Once the world's most powerful film studio, the proud producer of Ninotchka and scores of other prestigious motion pictures in the 1930s and 1940s, MGM was in dire financial straits by the late 1970s. The victim, like other studios, of dwindling audiences and wavering production policies, it looked as though it was going out of business. In the early 1980s, MGM's principal owner, the reclusive Las Vegas financier Kirk Kerkorian, gambled. He expanded the studio's production system by purchasing United Artists, and appointed the bullish, egotistical Frank Yablans as CEO. Yablans had earned a reputation as a miracle worker while serving as Paramount's president in the seventies, and set about trying to save MGM UA by attracting new, creative talent to the company. One of his first major 'make-or-break' projects was Red Dawn, a 17 million anti-communist action-adventure movie that made Hollywood's McCarthy-era Red-baiting material look positively restrained.11 Red Dawn was filmed between...

Spectacle Economy

Since Debord's theorization of the society of the spectacle in the 1960s and 1970s, spectacle culture has expanded in every area of life. In the culture of the spectacle, commercial enterprises have to be entertaining to prosper and as Michael J. Wolf (1999) argues, in an 'entertainment economy,' business and fun fuse, so that the E-factor is becoming a major aspect of business. Via the 'entertainmentization' of the economy, television, film, theme parks, video games, casinos, and so forth become major sectors of the national economy. In the U.S., the entertainment industry is now a 480 billion industry, and consumers spend more on having fun than on clothes or health care (Wolf 1999 4).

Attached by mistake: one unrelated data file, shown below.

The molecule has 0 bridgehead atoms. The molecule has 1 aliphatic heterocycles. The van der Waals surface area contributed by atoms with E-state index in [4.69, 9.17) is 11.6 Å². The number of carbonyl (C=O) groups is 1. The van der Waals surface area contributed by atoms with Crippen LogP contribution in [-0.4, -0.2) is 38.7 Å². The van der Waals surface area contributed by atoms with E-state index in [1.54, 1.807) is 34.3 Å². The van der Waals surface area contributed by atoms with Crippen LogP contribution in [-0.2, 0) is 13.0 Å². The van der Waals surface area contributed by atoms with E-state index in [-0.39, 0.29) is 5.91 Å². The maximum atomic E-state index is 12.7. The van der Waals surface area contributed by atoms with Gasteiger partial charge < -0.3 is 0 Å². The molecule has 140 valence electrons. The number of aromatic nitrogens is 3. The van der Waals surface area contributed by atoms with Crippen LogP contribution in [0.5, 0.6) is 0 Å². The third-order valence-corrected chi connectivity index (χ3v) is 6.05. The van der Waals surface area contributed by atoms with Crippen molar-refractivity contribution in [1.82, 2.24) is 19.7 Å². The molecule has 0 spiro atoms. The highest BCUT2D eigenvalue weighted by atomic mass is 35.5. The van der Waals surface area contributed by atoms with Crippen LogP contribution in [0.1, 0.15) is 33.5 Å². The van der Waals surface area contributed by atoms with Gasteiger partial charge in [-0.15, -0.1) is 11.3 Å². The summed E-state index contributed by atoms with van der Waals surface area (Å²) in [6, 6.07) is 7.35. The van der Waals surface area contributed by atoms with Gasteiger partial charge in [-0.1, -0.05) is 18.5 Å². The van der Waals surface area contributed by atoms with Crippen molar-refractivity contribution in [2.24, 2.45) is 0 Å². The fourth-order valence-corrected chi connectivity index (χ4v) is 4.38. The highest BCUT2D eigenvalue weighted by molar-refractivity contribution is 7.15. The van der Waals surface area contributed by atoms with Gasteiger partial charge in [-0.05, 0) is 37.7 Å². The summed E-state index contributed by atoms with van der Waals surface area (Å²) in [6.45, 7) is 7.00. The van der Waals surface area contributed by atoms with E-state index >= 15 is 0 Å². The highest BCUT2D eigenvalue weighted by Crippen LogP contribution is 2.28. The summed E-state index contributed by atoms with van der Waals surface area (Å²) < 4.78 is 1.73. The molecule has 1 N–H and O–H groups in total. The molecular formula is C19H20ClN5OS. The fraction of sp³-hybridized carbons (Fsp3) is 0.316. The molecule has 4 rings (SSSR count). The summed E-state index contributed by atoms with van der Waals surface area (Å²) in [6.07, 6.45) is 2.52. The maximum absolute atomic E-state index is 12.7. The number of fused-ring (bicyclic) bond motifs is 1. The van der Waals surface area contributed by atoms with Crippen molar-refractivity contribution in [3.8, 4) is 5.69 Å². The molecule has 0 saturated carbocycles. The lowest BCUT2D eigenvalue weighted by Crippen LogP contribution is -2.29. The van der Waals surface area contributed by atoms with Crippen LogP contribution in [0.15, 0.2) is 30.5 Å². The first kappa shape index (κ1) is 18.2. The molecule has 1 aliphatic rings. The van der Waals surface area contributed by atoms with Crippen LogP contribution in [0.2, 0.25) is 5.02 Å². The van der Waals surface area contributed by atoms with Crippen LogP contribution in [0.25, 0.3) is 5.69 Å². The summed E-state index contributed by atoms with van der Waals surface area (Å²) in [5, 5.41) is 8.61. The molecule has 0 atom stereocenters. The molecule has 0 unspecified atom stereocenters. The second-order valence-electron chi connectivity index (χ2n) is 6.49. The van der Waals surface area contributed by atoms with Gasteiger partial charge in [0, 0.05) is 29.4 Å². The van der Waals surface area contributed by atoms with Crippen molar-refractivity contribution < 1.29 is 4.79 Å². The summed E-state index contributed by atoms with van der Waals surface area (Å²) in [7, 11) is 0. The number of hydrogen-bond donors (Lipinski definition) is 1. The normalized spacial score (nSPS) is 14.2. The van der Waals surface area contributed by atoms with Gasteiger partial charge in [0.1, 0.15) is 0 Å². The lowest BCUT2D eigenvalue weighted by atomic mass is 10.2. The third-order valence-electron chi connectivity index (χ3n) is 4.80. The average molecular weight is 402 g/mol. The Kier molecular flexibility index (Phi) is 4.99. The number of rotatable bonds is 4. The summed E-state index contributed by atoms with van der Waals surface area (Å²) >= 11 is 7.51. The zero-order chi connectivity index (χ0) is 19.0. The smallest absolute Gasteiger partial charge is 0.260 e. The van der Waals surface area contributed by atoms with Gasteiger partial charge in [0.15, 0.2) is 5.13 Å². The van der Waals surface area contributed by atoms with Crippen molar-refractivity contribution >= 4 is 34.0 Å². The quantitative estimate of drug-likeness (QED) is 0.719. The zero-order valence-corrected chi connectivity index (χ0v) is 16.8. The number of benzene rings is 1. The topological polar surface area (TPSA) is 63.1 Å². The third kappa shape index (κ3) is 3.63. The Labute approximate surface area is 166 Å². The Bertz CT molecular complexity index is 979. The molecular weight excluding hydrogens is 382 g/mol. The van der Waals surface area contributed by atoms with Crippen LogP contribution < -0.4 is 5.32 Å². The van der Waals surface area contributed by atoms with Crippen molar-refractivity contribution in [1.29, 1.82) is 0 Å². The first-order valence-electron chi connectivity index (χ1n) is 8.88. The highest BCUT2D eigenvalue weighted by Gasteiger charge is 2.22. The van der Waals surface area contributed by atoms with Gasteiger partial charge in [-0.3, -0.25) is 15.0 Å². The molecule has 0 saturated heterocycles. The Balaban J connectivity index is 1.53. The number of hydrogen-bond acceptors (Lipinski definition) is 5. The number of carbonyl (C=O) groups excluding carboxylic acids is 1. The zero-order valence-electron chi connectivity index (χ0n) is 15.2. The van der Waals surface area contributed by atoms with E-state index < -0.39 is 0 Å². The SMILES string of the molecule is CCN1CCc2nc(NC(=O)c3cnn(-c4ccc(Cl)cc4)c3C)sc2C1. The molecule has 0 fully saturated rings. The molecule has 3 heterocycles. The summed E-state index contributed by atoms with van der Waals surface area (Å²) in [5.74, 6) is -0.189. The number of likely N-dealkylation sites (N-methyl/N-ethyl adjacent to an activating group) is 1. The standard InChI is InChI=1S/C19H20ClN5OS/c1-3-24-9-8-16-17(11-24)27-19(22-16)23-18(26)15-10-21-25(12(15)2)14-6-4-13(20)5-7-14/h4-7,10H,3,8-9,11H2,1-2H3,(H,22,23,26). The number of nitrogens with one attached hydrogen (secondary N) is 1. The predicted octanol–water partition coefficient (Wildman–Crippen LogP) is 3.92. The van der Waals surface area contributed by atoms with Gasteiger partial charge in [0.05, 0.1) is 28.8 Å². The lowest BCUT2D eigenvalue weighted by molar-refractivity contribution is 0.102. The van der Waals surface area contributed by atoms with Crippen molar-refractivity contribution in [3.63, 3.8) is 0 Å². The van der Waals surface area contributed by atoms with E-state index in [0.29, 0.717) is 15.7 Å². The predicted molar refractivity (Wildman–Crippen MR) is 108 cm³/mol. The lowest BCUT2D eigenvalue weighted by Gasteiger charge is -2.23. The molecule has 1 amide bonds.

Chapter Epilogue

At Timecode's premiere it was projected on a digital video projector, but since most theaters do not yet have digital projectors, it had to be transferred onto 35mm film for release in theaters. Figgis had the clout to make such an experimental film because of the enormous success of his Leaving Las Vegas (1995).

Benefit Of Friends

I arrived again that second morning at FUBAR around 8 30, and just missed my old friend Victoria's performance. Victoria had flown in from Las Vegas for the day to play herself as an insane date who blithely terrorizes the camera Michael's point of view. Seventeen years ago, she had been funny in a cameo in Street Trash, screaming shrilly as her screen husband was pulled out of a car window by a malevolent wino and smashed through the front windshield.


Triangulation is a device whereby the main character explores two opposing relationships. Those two relationships can be viewed as the two opposing choices. They can also be viewed as two opposing means for the character to achieve his or her goal. In either case, the exploration of these two relationships gives the melodrama amplitude. It prevents the drama from flattening out, as occurs in Leaving Las Vegas and in The Truman Show described above.

Case Studies

To investigate some of the philosophical themes raised by CSI, we will examine the episode in which Grissom and his team are challenged by Grissom's former mentor ( The Accused Is Entitled ), the three episodes that feature the serial killer Paul Millander (the pilot episode, Anonymous, and Identity Crisis ), and the three featuring the dominatrix Lady Heather ( Slaves of Las Vegas, Lady Heather's Box, and Pirates of the Third Reich ). The Accused Is Entitled features a movie star who reports a dead woman in his bed after a night of high-stakes gambling at a casino and blames her death on her girl friend, both of whom were picked from a group of adoring fans in the casino and invited to his suite. This episode takes a unique perspective on CSI investigative procedure, since the movie star's lawyer decides, as Grissom remarks, that when you can't attack the evidence itself, you attack the method of gathering it. The forensic expert hired to attack the CSIs turns out to be Grissom's own...